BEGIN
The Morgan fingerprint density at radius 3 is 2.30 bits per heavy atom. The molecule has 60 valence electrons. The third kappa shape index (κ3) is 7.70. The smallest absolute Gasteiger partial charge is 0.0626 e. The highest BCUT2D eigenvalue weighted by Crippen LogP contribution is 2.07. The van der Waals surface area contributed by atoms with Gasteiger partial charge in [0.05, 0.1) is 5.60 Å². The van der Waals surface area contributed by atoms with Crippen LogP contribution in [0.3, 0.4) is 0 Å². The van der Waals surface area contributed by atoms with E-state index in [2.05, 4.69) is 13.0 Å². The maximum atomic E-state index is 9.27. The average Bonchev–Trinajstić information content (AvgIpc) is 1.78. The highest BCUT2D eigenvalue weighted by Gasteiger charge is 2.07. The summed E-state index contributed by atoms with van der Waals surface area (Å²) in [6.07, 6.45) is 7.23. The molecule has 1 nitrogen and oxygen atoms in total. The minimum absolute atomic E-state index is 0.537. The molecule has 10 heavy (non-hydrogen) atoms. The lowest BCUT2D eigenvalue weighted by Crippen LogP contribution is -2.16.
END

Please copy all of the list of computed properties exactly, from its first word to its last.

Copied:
The Morgan fingerprint density at radius 3 is 2.30 bits per heavy atom. The molecule has 60 valence electrons. The third kappa shape index (κ3) is 7.70. The smallest absolute Gasteiger partial charge is 0.0626 e. The highest BCUT2D eigenvalue weighted by Crippen LogP contribution is 2.07. The van der Waals surface area contributed by atoms with Gasteiger partial charge in [0.05, 0.1) is 5.60 Å². The van der Waals surface area contributed by atoms with Crippen LogP contribution in [0.3, 0.4) is 0 Å². The van der Waals surface area contributed by atoms with E-state index in [2.05, 4.69) is 13.0 Å². The maximum atomic E-state index is 9.27. The average Bonchev–Trinajstić information content (AvgIpc) is 1.78. The highest BCUT2D eigenvalue weighted by Gasteiger charge is 2.07. The summed E-state index contributed by atoms with van der Waals surface area (Å²) in [6.07, 6.45) is 7.23. The molecule has 1 nitrogen and oxygen atoms in total. The minimum absolute atomic E-state index is 0.537. The molecule has 10 heavy (non-hydrogen) atoms. The lowest BCUT2D eigenvalue weighted by Crippen LogP contribution is -2.16.